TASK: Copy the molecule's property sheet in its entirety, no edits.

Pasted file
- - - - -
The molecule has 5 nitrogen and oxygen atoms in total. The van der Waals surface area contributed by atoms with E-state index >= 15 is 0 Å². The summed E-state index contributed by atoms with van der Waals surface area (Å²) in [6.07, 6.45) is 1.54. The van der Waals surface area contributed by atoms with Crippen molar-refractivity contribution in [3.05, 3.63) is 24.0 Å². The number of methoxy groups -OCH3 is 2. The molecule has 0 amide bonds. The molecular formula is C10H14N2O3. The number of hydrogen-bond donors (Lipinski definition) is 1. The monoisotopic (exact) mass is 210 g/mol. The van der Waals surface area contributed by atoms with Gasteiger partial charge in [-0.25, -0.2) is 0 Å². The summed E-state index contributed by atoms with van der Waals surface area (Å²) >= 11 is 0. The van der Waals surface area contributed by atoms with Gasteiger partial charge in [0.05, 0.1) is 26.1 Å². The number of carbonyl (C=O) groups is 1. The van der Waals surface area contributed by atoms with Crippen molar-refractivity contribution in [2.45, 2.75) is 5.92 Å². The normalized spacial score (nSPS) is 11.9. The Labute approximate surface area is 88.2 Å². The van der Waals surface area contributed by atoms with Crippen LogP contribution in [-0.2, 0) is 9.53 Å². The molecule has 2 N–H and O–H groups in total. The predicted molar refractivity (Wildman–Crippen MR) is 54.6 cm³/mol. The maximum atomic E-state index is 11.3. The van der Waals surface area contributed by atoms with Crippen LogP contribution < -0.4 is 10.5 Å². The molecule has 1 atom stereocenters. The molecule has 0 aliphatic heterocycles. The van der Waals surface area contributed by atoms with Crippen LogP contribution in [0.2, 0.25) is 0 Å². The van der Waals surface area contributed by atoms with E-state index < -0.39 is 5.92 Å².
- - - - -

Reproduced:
The molecule has 5 nitrogen and oxygen atoms in total. The van der Waals surface area contributed by atoms with E-state index >= 15 is 0 Å². The summed E-state index contributed by atoms with van der Waals surface area (Å²) in [6.07, 6.45) is 1.54. The van der Waals surface area contributed by atoms with Crippen molar-refractivity contribution in [3.05, 3.63) is 24.0 Å². The number of methoxy groups -OCH3 is 2. The molecule has 0 amide bonds. The molecular formula is C10H14N2O3. The number of hydrogen-bond donors (Lipinski definition) is 1. The monoisotopic (exact) mass is 210 g/mol. The van der Waals surface area contributed by atoms with Gasteiger partial charge in [-0.25, -0.2) is 0 Å². The summed E-state index contributed by atoms with van der Waals surface area (Å²) >= 11 is 0. The van der Waals surface area contributed by atoms with Gasteiger partial charge in [0.05, 0.1) is 26.1 Å². The number of carbonyl (C=O) groups is 1. The van der Waals surface area contributed by atoms with Crippen molar-refractivity contribution in [2.45, 2.75) is 5.92 Å². The normalized spacial score (nSPS) is 11.9. The Labute approximate surface area is 88.2 Å². The van der Waals surface area contributed by atoms with Crippen LogP contribution in [-0.2, 0) is 9.53 Å². The molecule has 2 N–H and O–H groups in total. The predicted molar refractivity (Wildman–Crippen MR) is 54.6 cm³/mol. The maximum atomic E-state index is 11.3. The van der Waals surface area contributed by atoms with Crippen LogP contribution < -0.4 is 10.5 Å². The molecule has 1 atom stereocenters. The molecule has 0 aliphatic heterocycles. The van der Waals surface area contributed by atoms with Crippen LogP contribution in [0.2, 0.25) is 0 Å². The van der Waals surface area contributed by atoms with E-state index < -0.39 is 5.92 Å².